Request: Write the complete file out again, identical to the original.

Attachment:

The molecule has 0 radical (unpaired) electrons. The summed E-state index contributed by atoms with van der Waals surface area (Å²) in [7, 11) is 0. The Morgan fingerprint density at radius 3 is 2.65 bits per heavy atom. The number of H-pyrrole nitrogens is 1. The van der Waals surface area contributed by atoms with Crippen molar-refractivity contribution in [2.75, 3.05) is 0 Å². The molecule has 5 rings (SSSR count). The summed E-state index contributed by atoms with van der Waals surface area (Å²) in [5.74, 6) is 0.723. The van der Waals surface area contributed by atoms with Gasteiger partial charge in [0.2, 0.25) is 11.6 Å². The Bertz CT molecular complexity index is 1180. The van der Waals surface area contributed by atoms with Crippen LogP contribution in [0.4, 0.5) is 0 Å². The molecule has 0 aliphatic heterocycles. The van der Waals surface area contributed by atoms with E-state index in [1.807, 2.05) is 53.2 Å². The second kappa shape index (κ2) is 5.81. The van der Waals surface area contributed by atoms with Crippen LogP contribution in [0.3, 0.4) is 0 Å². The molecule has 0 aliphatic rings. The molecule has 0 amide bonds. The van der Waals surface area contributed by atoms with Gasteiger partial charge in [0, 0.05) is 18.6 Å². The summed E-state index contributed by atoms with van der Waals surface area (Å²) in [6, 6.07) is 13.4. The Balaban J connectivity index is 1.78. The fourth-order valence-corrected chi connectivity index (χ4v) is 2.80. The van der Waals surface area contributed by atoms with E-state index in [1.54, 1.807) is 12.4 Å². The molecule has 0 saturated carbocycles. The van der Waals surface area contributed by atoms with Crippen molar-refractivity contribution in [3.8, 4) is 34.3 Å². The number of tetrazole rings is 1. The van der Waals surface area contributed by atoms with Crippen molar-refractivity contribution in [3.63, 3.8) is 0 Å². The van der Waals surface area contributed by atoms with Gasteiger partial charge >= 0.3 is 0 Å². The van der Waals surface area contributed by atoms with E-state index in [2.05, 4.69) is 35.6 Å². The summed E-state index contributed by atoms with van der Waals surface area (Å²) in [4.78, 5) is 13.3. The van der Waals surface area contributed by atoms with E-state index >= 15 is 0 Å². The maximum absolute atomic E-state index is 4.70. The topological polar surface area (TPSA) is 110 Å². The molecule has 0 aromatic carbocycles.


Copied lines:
The molecule has 0 radical (unpaired) electrons. The summed E-state index contributed by atoms with van der Waals surface area (Å²) in [7, 11) is 0. The Morgan fingerprint density at radius 3 is 2.65 bits per heavy atom. The number of H-pyrrole nitrogens is 1. The van der Waals surface area contributed by atoms with Crippen molar-refractivity contribution in [2.75, 3.05) is 0 Å². The molecule has 5 rings (SSSR count). The summed E-state index contributed by atoms with van der Waals surface area (Å²) in [5.74, 6) is 0.723. The van der Waals surface area contributed by atoms with Gasteiger partial charge in [0.2, 0.25) is 11.6 Å². The Bertz CT molecular complexity index is 1180. The van der Waals surface area contributed by atoms with Crippen LogP contribution in [0.4, 0.5) is 0 Å². The molecule has 0 aliphatic heterocycles. The van der Waals surface area contributed by atoms with E-state index in [1.807, 2.05) is 53.2 Å². The second kappa shape index (κ2) is 5.81. The van der Waals surface area contributed by atoms with Crippen LogP contribution in [0.3, 0.4) is 0 Å². The molecule has 0 aliphatic rings. The molecule has 0 amide bonds. The van der Waals surface area contributed by atoms with Gasteiger partial charge in [0, 0.05) is 18.6 Å². The summed E-state index contributed by atoms with van der Waals surface area (Å²) in [6, 6.07) is 13.4. The Balaban J connectivity index is 1.78. The fourth-order valence-corrected chi connectivity index (χ4v) is 2.80. The van der Waals surface area contributed by atoms with E-state index in [1.54, 1.807) is 12.4 Å². The molecule has 0 saturated carbocycles. The van der Waals surface area contributed by atoms with Crippen molar-refractivity contribution in [3.8, 4) is 34.3 Å². The number of tetrazole rings is 1. The van der Waals surface area contributed by atoms with Crippen molar-refractivity contribution in [3.63, 3.8) is 0 Å². The van der Waals surface area contributed by atoms with Gasteiger partial charge >= 0.3 is 0 Å². The van der Waals surface area contributed by atoms with E-state index in [2.05, 4.69) is 35.6 Å². The summed E-state index contributed by atoms with van der Waals surface area (Å²) in [4.78, 5) is 13.3. The van der Waals surface area contributed by atoms with E-state index >= 15 is 0 Å². The maximum absolute atomic E-state index is 4.70. The topological polar surface area (TPSA) is 110 Å². The molecule has 0 aromatic carbocycles.